Last evening I watched the 2006 Lauren Greenfield film "Thin." Afterwards I read as many of the reviews and comments as I could find online. Virginia Heffernan's New York Times review, which referred to the film as “One Flew Over the Cuckoo’s Nest” for women, certainly captured my reaction to the movie. I was also taken with the number of women who posted statements expressing gratitude for the treatment they received at this facility. Having practiced psychiatry for forty years and read the critics from Foucault on, I think it is fair to say this kind of polarization is present, not only with regard to inpatient treatments for anorexia, but for all psychiatric treatments. What should one make of such polarized views of a psychiatric treatment?
I think this is a question that has deep historical and philosophical roots.
the same day that I saw 'Thin' I happened to be reading a wonderful
book by Brian Nance, "Turquet de Mayerne as Baroque Physician." I was
particularly interested in his description of the change in the
relationship between the concepts of sign and symptom that occurred
during the nineteenth century. While I was taught in medical school to
accept the term sign as referring to objective finds and symptom as referring to
subjective experience. In the late 16th and early 17th century, when
Turquet de Mayerne was practicing this was not the case. "A signum was
something," Nance points out, "indicative of any hidden process or event taking place in the
body while a symptoma was produced specifically by a disease [Nance,
2001, 72]." For Turquet de Mayerne signs and symptoms had equivalent
epistemological status. For us the data given by signs clearly trumps
the evidence produced by symptoms.
As I see it this shift in the
relative epistemological weights of signs and symptoms indicates a shift
in the weighting of the knowledge produced by the observations of
doctors in relation to the knowledge produced by the experience of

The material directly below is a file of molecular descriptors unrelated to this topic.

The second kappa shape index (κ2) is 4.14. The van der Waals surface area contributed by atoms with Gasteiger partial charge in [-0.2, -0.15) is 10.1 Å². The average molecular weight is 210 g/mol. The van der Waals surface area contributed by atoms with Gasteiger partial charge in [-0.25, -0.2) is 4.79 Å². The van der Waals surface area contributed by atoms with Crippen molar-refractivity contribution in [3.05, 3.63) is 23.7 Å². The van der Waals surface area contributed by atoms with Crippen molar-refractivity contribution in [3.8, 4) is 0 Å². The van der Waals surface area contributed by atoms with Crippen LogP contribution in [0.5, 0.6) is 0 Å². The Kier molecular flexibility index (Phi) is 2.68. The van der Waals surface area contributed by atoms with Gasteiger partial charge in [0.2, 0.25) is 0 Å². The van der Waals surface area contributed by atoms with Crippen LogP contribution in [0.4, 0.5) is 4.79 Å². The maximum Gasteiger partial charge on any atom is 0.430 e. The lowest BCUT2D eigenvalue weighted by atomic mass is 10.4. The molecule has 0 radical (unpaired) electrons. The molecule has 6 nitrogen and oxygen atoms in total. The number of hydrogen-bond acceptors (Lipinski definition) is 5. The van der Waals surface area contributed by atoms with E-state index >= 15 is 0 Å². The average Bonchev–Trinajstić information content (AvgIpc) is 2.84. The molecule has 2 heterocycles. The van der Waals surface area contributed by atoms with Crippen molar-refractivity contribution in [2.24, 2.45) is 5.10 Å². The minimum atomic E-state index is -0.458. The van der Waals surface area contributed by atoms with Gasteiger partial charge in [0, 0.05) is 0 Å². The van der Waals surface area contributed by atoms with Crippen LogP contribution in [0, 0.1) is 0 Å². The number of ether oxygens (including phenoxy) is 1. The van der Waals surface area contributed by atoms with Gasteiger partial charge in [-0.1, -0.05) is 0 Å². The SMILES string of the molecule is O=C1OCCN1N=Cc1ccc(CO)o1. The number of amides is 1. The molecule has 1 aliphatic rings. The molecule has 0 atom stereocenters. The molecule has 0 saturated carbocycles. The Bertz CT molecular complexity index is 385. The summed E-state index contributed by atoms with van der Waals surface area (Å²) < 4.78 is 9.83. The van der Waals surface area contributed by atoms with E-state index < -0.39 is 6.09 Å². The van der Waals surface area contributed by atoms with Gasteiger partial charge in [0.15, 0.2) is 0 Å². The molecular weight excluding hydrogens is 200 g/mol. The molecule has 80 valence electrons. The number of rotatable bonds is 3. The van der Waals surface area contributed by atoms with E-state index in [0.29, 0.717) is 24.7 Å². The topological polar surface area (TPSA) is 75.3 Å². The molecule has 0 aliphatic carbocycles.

patients. This shift has profound implications. It is baked into every
encounter between a medical professional and a patient.
Most of the time we take this for granted. The doctor reads the x-ray and the patient accepts the results.
psychiatry this is more complicated. While a psychiatrist's
observations may be called signs, they are not so obviously of greater
epistemological value than a patient's observations of his/her inner
life. While Freud certainly had no doubts about whose observations were
worth more in his consulting room, to their credit, psychoanalysts have
made real efforts to level the field.
When one speaks about an
inpatient treatment facility for a disorder with manifest and serious
issues of self-deception such as anorexia the gap in the value given to
what therapists see and what patients say grows.
As I see it,
much of the Cuckoo's Nest quality of the treatment portrayed in 'Thin'
arises from the acceptance of this distinction between the treatment
team's perspective and that of the patients. I have worked in facilities
that bear some resemblance to the one portrayed in the film. I can
remember the struggle between wanting to believe that I knew best and
accepting what the patient said at face value. The 'sicker' the patient
the easier it was to opt for the former and dismiss the patient as
I think that this is a struggle that is unavoidable in
contemporary psychiatry. For individual therapists working with
relatively healthy patients it is fairly easily resolved. For people
working in institutions, like the one depicted in the film, with sicker
patients the pull to doctor-knows-best is and will remain hard to
We can criticize the treatment shown in 'Thin,' but we
should not forget that some of what we object to in that treatment is simply
baked into our way of offering medical care. And we shouldn't forget all
the women who say that they found this treatment helpful. Perhaps some
of the empathic capacities of the caregivers managed to break through
the cultural grip of our ideas about medical knowledge.